3. Both of you raise excellent points! Register and tone have so much to do with Davis’ popularity among trumpet players. He sounds accessible, even though his playing is rife with nuance.

    The leaders of jazz combos are traditionally the trumpet, the saxophone (alto, tenor, soprano) or the piano (for smaller groups). Horns definitely dominate though, and many of the pianists from this period would hire trumpets and saxophones to fill out their sound. I know that the trombonist who played with Coltrane on “Blue Train,” J. J. Johnson, is a hero to trombonists and one of the only bone players from the period that many other musicians can recall. Another instrument with a peculiar relationship with jazz iconicity is the upright bass. Charles Mingus became so dominant, in part, because he was a prolific composer. Bill Evans’ bassist, Scott LeFaro, is also an icon among bassists due, in part, to his early death, and his inventive use of melody. Neither of these musicians approaches the level of jazz fame surrounding Davis and Trane. You may have a point here.

  4. Dylan Gygax

    I agree with the analysis that the instruments played by Davis and Coltrane influenced their stasis as jazz heroes. I feel that playing the piano has an inherently less “heroic” affect because it is played sitting down, and that lack of movement keeps the performer from accenting their performance in the way that a horn player can. Also, in the case of Davis the sheer number of different important movements to which he made significant contributions.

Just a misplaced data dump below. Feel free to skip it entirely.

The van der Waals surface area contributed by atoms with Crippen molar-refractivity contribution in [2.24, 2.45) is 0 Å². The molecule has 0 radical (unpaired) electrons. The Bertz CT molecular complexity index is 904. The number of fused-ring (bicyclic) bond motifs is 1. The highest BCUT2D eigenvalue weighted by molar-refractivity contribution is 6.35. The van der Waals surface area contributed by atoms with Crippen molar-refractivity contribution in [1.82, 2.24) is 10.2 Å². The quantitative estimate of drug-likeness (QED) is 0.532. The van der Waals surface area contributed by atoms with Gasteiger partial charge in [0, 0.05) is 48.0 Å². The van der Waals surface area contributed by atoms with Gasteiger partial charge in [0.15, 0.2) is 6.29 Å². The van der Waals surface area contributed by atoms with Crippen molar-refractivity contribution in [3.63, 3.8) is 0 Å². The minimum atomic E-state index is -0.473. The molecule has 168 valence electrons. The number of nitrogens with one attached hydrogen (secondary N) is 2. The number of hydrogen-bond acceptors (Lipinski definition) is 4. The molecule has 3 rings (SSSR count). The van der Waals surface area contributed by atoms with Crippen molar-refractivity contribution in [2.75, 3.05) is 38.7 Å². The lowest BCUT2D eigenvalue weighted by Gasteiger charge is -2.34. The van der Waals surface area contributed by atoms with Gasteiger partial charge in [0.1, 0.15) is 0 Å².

5. Elliott

    Coltrane and Davis both played instruments that typically sail into the forefront of the music, which paralleled each one’s role as bandleader in their various ensembles. They were each a salient presence for their alluringly distinguished sound, and dominating appearance on stage.
    Davis’ use of mutes, and careful articulation gave a subdued aesthetic that ironically drew more attention. Despite his relative sparseness of notes, the expansive exploration in new modes appealed to music theorists as an educated exercise and to simple listeners as a mystical transcendence.
    Coltrane achieved a similarly high status for his flashy playing and unabashed penchant for virtuosic speed. An unfortunate fact of both their careers is their drug addiction. While drugs inhibit rationality, these two major figures managed to pioneer the modern aesthetic of proficiency at their instrument. Joining Charlie Parker, these jazz musicians gained attention (not necessarily popularity or even respect) for maintaining a level of unmatched virtuosity and innovation despite their downfallen health. Despite the adversity of intoxication and/or using, they gained a heroic reputation even moreso for continuing to outperform others.